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True Portland: Nicknames for Portland, Oregon

A Rose (City) by any other (nick) name would smell as sweet.

From Wikipedia …

rose

City of Roses

The most common, nickname for Portland is The City of Roses or Rose City. The first known reference to Portland as “The City of Roses” was made by visitors to an 1888 Episcopal Church convention. The nickname grew in popularity after the 1905 Lewis and Clark Centennial Exposition where Mayor Harry Lane suggested that the city needed a “festival of roses.” The first Portland Rose Festival was held two years later and remains the city’s major annual festival a century later. There are many other cities and towns known as Rose City or The City of Roses.

The nickname is often attributed to Leo Samuel,who founded the Oregon Life Insurance Company in 1906 (known today as Standard Insurance Company). Samuel, who moved to Portland in 1871, grew roses outside his home. He placed a pair of shears outside his garden so people could snip a rose from his garden to take for themselves. This encouraged other people and businesses to plant their own roses outside their homes and business. Today, roses are still planted outside the Standard Insurance Company’s home office building in downtown Portland.

This nickname inspired the name for the four-year-old female Asian elephant who arrived in 1953, Rosy. The first elephant ever to live in Oregon, she remained the matriarch of the Oregon Zoo’s herd and gave birth to six calves before her death in 1993. On August 31, 1994, her daughter Me-Tu became the first elephant in North America to have twins. On August 23, 2008, her granddaughter Rose-Tu (the surviving twin) gave birth to Samudra, the first third-generation elephant born in the United States.

On June 18, 2003, the city council unanimously approved a resolution adopting “City of Roses” as the city’s official nickname.

Bridgetown

Portland is known as Bridgetown or Bridge City due to numerous bridges crossing the Willamette and Columbia rivers.The river width spanned varies from 850 to 7,850 feet (260 to 2,390 m), and all of the bridges also span shoreline roads, paths, or other ground at each shore. In total, there are eleven bridges over the Willamette, including eight in the central area, and three over the Columbia.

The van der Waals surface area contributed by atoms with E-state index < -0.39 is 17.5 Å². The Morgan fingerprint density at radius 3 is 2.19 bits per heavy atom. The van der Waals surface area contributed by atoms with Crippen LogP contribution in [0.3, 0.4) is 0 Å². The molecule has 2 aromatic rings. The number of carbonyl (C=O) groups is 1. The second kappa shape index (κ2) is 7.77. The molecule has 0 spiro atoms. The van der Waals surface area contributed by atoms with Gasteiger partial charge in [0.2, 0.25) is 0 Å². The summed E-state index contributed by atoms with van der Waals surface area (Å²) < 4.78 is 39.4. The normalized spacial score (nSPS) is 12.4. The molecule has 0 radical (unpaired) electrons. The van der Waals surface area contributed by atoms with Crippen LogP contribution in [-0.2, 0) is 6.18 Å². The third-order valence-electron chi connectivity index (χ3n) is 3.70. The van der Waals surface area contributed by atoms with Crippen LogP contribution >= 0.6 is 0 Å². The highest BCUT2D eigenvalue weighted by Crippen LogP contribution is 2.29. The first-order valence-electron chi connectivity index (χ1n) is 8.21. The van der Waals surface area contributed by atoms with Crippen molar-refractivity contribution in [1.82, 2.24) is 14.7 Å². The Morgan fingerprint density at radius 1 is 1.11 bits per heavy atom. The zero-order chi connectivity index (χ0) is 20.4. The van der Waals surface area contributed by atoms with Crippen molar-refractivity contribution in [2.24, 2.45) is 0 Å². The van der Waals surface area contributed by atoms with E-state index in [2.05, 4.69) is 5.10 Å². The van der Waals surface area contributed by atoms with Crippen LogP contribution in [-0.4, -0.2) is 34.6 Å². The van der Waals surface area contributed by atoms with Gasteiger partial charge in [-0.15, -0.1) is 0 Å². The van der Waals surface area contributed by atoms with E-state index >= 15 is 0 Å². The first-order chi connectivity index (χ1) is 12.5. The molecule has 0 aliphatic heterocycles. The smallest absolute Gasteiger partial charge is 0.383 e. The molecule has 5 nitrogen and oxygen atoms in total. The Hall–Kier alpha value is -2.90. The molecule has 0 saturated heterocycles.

Beervana

A portmanteau of “beer” and “nirvana,” Portland has more brewpubs per capita than any other city in the United States. (Also see Beer in the United States and List of breweries in Oregon.) There are six Portland entries in “America’s 100 best beer bars: 2012″ from Draft Magazine, more than any other city.

Little Beirut

Staffers of former U.S. President George H. W. Bush used to refer to Portland as Little Beirut because of the protesters he encountered during his visits.

P-Town

Portland is sometimes affectionately called P-Town by some locals.

Rip City

The nickname Rip City is usually used in the context of the city’s NBA team, the Portland Trail Blazers. The term was coined by the team’s play-by-play announcer Bill Schonely during a game against the Los Angeles Lakers on February 18, 1971, the Blazers’ first season. In the days prior to the three-point field goal, Blazers guard Jim Barnett took an ill-advised long distance shot that nonetheless went in, giving the new team hope for a victory against the powerful Lakers. Excited, Schonely exclaimed “Rip City! All right!” Schonely admits that he has no idea how he came up with the expression, but it became synonymous with the team and the city of Portland.

stumptown

Stumptown

Stumptown was coined in a period of phenomenal growth in Portland after 1847. The city was growing so rapidly that the stumps of trees cut down to make way for roads were left behind until manpower could be spared to remove them. In some areas the stumps remained for so long that locals whitewashed them to make them more visible. They also used them to cross the street without sinking into the mud. Captain John C. Ainsworth commented that there were “more stumps than trees” in Portland in the early 1850s.

PDX

The city of Portland is nicknamed PDX after the International Air Transport Association airport code for the Portland International Airport which is within the city limits. For example, the domain name for Portland State University of pdx.edu was chosen in 1987, since psu.edu had already been given to Pennsylvania State University in the previous year. As well, many Portland businesses include pdx in their domain names to indicate their Portland location


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The Other “Rose Cities”

Portland is not alone in having the nickname the “Rose City”

United States
  • Cape Girardeau, Missouri
  • Chico, California
  • Little Rock, Arkansas
  • Lowell, Wyoming
  • Madison, New Jersey
  • Pana, Illinois
  • Pasadena, California
  • Richmond, Indiana
  • Thomasville, Georgia
  • Tyler, Texas

Canada
  • Camrose, Alberta
  • Welland, Ontario
  • Windsor, Ontario
Chile
  • Panguipulli, Chile
Iran
  • Shiraz
South Africa
  • Bloemfontein, South Africa

xxx


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Food Cart “Pods” in Downtown Portland

A place to meet and eat

A Food Cart Pod is like the Food Court at the Mall except that it is outdoors and there are no fast food chains. When wondering about downtown, here’s where you can find clusters of Food Carts

SW 9th and Alder

Part of the largest lot in the city, the city block between Alder and Washington from 9th-10th boasts 60+ food carts. The largest concentration of street food in America

SW 5th and Stark

One of Portland’s first food cart lot, this pod features 20 carts including old favorites like Tabor, Give Pizza A Chance, Aybla Grill, Veli Thai and La Jarochita.

SW 3rd and Washington